an unannounced emergency preparedness drill that brought fire engines, emergency responders and dozens of video cameras to Asbury Methodist Village in Gaithersburg on Thursday also will inform a NIST study on human behavior during an evacuation.
the drill started at 1 p.m. and lasted a little more than two hours.
a scenario was laid out by Susan Boettger, Asbury's safety officer:
Water is flooding the basement of the Kindley assisted Living building and elevator service has been cut off. Power is expected to short out within two hours. All 127 residents must be evacuated to the neighboring Wilson Health Care Center skilled nursing facility.
In reality, only about 70 residents agreed to participate in the drill. others stayed in their apartments while 11 fire and rescue agencies practiced evacuating non-ambulatory adults from a six-floor building.
Seventy percent of the residents at Kindley use a wheelchair, cane or other mobility device, Boettger said.
the scenario was modeled after the 2006 flood of Charter House, a high-rise apartment building for seniors in Silver Spring, which left more than 200 residents displaced for four months. the county was criticized for poor communication during that evacuation.
Agnes Gourlay, 96, was evacuated Thursday from her sixth-floor apartment by three firefighters using a special wheelchair made for descending stairs; its track system allowed responders to push evacuees down the stairs on their backs.
"It was a wild ride, but I enjoyed it," Gourlay laughed after sitting down with a drink of water in the health care center lounge. "the gentlemen were so kind and gentle."
Emergency responders were not told the evacuation was a drill before they entered the building so initial response times would more closely resemble a real emergency.
All evacuees were taken out of the building through one of three stairwells, each of which had been outfitted with six National Institute of Standards and Technology video cameras.
Researchers will review the videos and record the time each individual first entered the video, the number of people around them, whether they were helping another person, whether they were carrying something or using a handrail and how much space they took in the stairwell, among other measures, said Erica Kuligowski, a fire protection engineer in the fire research division of NIST.
At each floor, researchers will note the occupants' location on the stairs — whether they are traveling on the inside or outside of the corridor.
"we are trying to get an idea of how people are moving and using the stairwell. we were also observing the use of evacuation chairs and how firefighters were assisting people with mobility issues," Kuligowski said.
the research will provide evacuation data to create a scientific foundation for building codes and standards, she said.
the research team already has analyzed nine office and residential building evacuations across the U.S. in buildings from six to 62 stories high. Asbury, the 10th research site, is the second residential building and the first assisted-living facility included. Kuligowski said the program hopes to conduct more drills for analysis in the next two years.
When their research concludes, the team will make recommendations on building specifications such as the size of stairwell landings, width of doors and handrail placement, Kuligowski said.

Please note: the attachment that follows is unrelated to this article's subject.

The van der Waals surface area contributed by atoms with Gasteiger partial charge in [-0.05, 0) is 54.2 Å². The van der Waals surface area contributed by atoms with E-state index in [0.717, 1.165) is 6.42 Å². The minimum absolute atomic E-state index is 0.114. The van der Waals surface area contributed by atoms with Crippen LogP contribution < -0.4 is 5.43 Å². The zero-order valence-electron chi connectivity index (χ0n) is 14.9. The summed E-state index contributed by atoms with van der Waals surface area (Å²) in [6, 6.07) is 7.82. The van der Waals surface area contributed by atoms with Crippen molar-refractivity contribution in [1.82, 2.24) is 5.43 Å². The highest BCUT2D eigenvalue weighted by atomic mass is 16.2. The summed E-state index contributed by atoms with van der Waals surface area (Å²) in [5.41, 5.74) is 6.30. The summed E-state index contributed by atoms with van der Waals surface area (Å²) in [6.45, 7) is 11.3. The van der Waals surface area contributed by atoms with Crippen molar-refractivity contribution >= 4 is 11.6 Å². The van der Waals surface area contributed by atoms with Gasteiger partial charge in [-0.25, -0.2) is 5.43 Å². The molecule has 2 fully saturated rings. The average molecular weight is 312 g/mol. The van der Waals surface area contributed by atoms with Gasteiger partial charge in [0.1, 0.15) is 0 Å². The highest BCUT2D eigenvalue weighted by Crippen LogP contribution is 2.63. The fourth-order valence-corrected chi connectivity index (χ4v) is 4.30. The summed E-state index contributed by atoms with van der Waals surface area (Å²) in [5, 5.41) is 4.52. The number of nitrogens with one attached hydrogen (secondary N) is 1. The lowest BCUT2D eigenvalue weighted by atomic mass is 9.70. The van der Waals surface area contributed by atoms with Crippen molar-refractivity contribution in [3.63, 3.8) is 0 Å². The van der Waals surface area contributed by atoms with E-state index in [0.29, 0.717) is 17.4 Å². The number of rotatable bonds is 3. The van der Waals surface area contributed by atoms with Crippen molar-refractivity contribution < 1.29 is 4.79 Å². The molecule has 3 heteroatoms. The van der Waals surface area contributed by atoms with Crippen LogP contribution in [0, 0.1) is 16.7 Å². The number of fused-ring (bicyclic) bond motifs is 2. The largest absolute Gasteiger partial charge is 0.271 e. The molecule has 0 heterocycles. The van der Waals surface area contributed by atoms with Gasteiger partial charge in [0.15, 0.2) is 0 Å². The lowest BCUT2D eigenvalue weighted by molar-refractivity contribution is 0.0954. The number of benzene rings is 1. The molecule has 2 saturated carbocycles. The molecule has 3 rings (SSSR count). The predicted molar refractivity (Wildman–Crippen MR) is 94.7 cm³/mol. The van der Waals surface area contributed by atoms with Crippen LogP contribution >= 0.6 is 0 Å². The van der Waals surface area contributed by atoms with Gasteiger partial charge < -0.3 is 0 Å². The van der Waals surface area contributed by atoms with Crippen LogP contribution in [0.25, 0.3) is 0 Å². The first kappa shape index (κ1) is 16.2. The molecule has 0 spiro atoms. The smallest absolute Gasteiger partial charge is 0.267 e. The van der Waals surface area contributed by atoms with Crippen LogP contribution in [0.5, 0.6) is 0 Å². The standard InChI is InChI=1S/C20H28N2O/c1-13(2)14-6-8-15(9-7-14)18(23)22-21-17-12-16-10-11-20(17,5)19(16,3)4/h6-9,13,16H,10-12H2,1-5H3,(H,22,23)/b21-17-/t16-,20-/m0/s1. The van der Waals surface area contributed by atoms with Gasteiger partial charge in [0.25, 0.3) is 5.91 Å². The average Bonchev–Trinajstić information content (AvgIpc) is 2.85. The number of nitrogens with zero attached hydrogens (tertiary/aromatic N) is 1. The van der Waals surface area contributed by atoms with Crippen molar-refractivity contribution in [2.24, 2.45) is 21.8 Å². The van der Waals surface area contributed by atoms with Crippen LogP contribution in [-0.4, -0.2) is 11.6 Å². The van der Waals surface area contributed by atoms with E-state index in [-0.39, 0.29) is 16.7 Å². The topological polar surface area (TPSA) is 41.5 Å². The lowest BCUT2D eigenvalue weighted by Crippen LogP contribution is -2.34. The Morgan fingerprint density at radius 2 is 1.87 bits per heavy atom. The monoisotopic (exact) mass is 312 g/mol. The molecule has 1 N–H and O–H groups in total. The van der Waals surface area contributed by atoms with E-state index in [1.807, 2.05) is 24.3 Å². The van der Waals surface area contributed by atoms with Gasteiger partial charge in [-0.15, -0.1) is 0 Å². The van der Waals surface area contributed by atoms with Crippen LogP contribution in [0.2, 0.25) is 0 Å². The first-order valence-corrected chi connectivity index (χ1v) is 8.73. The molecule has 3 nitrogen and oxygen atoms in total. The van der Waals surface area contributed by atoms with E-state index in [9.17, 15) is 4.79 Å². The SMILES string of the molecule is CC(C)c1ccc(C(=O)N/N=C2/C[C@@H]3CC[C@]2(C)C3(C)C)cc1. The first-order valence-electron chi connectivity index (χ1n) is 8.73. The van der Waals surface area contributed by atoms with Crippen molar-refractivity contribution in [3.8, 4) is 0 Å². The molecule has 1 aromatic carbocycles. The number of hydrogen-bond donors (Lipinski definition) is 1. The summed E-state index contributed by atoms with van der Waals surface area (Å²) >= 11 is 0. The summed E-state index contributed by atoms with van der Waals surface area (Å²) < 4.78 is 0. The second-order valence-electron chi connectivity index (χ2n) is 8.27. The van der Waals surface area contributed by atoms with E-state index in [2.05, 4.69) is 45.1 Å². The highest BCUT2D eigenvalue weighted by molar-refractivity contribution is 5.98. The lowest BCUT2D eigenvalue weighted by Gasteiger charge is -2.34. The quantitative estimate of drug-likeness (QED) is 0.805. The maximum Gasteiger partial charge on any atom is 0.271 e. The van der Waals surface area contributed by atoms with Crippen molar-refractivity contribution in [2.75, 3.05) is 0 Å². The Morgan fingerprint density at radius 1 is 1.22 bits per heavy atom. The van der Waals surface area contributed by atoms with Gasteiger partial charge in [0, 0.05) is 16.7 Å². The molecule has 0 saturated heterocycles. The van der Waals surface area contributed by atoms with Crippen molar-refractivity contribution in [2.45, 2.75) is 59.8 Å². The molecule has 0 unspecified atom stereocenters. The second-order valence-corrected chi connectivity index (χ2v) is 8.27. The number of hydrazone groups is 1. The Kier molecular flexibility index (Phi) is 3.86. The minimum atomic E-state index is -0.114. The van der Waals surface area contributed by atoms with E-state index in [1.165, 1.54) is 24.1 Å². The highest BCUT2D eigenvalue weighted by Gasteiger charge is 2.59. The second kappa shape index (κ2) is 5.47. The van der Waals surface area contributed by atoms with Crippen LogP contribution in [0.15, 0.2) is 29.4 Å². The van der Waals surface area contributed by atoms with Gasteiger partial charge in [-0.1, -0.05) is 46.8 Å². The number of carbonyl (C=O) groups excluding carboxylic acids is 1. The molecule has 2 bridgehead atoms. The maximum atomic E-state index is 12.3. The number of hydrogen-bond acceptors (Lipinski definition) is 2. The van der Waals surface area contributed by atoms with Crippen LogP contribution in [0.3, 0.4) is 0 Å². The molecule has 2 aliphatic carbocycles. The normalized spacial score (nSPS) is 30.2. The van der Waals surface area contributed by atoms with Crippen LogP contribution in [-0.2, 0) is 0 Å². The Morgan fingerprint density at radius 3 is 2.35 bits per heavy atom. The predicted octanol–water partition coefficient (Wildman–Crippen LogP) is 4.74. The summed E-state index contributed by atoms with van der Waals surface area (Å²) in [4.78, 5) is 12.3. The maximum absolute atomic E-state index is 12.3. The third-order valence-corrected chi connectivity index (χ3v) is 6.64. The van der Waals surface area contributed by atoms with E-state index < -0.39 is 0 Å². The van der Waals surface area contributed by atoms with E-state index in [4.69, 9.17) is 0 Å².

the research project is funded by the U.S. General Services Administration, which is looking for information to develop new evacuation models and building standards.
Evelyn Brown, a spokeswoman for NIST, said the agency's only expenses for the project are indirect — the time researchers and their equipment spend outside of the office.
Keeping seniors safe
Local agencies also used Thursday's drill to test their procedures, such as training with a unified command, testing stair chairs for future purchase, identifying available resources during crises and learning how to keep seniors safe in an emergency.
Matt Kelleher, special projects facilitator for Montgomery County Fire and Rescue, works full time on senior citizens issues. Exercises such as this one are critical, he said, because Montgomery County is becoming home to many naturally-occurring retirement communities.
"we have a lot of older residents, some lacking mobility, in high-rise buildings," he said. "High-rise buildings do not have stairs in [the residents'] eyes, because they use the elevator. It doesn't become an issue until there's a fire or other emergency in the building."
At the height of the drill, five fire engines, a ladder truck, three ambulances and about 40 fire and rescue responders were on scene, Kelleher said. Responders were pulled from different parts of the county to keep from straining any one area. were the event a real emergency, an EMS task force would have been set up, bringing 10 ambulances and a command bus.
County fire and rescue has about 40 stair chairs total, Kelleher said.
Other participating agencies included the National Task Force on Fire and Life Safety for People with Disabilities, American Red Cross of the National Capital Region, Montgomery County Community Emergency Response Team, Gaithersburg planning and Code and Gaithersburg City Police.
Agencies that sent observers or participants included the Montgomery County Department of Health and Human Services, the Maryland Department of Health and Mental Hygiene, the Office of Health Care Quality and the Life Span Network.
-127 residents of Kindley assisted Living.
-70 residents involved in the drill.
-40 fire and Rescue responders.
-11 agencies responded.
-6 floors in the building.